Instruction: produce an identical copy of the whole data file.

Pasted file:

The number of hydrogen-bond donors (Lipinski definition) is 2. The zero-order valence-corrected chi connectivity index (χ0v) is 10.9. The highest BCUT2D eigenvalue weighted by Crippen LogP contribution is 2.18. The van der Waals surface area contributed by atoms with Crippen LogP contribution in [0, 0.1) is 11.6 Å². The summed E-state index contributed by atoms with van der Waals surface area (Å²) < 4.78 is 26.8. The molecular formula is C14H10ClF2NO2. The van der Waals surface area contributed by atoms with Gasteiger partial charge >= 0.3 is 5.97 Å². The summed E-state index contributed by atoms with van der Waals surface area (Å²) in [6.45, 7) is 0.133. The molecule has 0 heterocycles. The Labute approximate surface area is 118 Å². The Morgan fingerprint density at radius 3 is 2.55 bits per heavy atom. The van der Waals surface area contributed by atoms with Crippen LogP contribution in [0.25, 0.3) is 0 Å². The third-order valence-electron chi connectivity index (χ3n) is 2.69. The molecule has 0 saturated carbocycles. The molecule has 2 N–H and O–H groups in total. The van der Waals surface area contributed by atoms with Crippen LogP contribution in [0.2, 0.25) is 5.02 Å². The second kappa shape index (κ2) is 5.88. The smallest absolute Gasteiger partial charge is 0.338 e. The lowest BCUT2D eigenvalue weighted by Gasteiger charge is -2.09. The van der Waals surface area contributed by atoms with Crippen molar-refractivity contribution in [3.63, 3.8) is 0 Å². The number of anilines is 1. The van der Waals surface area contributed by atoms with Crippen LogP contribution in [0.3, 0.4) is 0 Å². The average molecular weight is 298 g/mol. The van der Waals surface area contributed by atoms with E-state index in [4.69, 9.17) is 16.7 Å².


The number of hydrogen-bond donors (Lipinski definition) is 2. The zero-order valence-corrected chi connectivity index (χ0v) is 10.9. The highest BCUT2D eigenvalue weighted by Crippen LogP contribution is 2.18. The van der Waals surface area contributed by atoms with Crippen LogP contribution in [0, 0.1) is 11.6 Å². The summed E-state index contributed by atoms with van der Waals surface area (Å²) < 4.78 is 26.8. The molecular formula is C14H10ClF2NO2. The van der Waals surface area contributed by atoms with Gasteiger partial charge >= 0.3 is 5.97 Å². The summed E-state index contributed by atoms with van der Waals surface area (Å²) in [6.45, 7) is 0.133. The molecule has 0 heterocycles. The Labute approximate surface area is 118 Å². The Morgan fingerprint density at radius 3 is 2.55 bits per heavy atom. The van der Waals surface area contributed by atoms with Crippen LogP contribution in [0.25, 0.3) is 0 Å². The third-order valence-electron chi connectivity index (χ3n) is 2.69. The molecule has 0 saturated carbocycles. The molecule has 2 N–H and O–H groups in total. The van der Waals surface area contributed by atoms with Crippen LogP contribution in [0.2, 0.25) is 5.02 Å². The second kappa shape index (κ2) is 5.88. The smallest absolute Gasteiger partial charge is 0.338 e. The lowest BCUT2D eigenvalue weighted by Gasteiger charge is -2.09. The van der Waals surface area contributed by atoms with Crippen molar-refractivity contribution in [3.63, 3.8) is 0 Å². The number of anilines is 1. The van der Waals surface area contributed by atoms with Crippen LogP contribution in [0.3, 0.4) is 0 Å². The average molecular weight is 298 g/mol. The van der Waals surface area contributed by atoms with E-state index in [4.69, 9.17) is 16.7 Å².